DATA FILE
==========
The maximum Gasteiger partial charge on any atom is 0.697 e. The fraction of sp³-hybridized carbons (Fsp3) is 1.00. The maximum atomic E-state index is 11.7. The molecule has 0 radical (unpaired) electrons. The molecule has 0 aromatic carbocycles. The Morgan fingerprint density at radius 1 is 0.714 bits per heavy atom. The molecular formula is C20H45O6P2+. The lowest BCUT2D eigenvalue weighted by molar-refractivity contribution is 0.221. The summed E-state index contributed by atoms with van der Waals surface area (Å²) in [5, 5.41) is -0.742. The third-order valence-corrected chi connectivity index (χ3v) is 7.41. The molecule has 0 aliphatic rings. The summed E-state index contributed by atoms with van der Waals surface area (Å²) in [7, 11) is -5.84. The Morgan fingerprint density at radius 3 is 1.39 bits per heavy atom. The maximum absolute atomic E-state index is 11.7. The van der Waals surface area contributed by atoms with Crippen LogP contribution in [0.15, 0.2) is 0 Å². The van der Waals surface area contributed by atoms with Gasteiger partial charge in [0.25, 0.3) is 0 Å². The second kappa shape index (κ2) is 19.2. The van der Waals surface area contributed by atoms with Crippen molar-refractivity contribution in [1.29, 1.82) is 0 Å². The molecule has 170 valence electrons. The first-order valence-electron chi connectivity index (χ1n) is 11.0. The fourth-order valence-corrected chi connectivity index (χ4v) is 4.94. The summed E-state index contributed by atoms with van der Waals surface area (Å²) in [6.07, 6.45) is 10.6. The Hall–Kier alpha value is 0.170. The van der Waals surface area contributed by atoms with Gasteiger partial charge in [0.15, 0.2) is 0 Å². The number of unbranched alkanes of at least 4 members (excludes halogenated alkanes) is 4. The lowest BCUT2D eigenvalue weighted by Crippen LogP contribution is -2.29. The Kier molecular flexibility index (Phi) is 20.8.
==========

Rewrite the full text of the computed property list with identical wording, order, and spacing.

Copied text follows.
The maximum Gasteiger partial charge on any atom is 0.697 e. The fraction of sp³-hybridized carbons (Fsp3) is 1.00. The maximum atomic E-state index is 11.7. The molecule has 0 radical (unpaired) electrons. The molecule has 0 aromatic carbocycles. The Morgan fingerprint density at radius 1 is 0.714 bits per heavy atom. The molecular formula is C20H45O6P2+. The lowest BCUT2D eigenvalue weighted by molar-refractivity contribution is 0.221. The summed E-state index contributed by atoms with van der Waals surface area (Å²) in [5, 5.41) is -0.742. The third-order valence-corrected chi connectivity index (χ3v) is 7.41. The molecule has 0 aliphatic rings. The summed E-state index contributed by atoms with van der Waals surface area (Å²) in [7, 11) is -5.84. The Morgan fingerprint density at radius 3 is 1.39 bits per heavy atom. The maximum absolute atomic E-state index is 11.7. The van der Waals surface area contributed by atoms with Crippen LogP contribution in [0.15, 0.2) is 0 Å². The van der Waals surface area contributed by atoms with Gasteiger partial charge in [0.25, 0.3) is 0 Å². The second kappa shape index (κ2) is 19.2. The van der Waals surface area contributed by atoms with Crippen molar-refractivity contribution in [1.29, 1.82) is 0 Å². The molecule has 170 valence electrons. The first-order valence-electron chi connectivity index (χ1n) is 11.0. The fourth-order valence-corrected chi connectivity index (χ4v) is 4.94. The summed E-state index contributed by atoms with van der Waals surface area (Å²) in [6.07, 6.45) is 10.6. The Hall–Kier alpha value is 0.170. The van der Waals surface area contributed by atoms with Gasteiger partial charge in [0.15, 0.2) is 0 Å². The number of unbranched alkanes of at least 4 members (excludes halogenated alkanes) is 4. The lowest BCUT2D eigenvalue weighted by Crippen LogP contribution is -2.29. The Kier molecular flexibility index (Phi) is 20.8.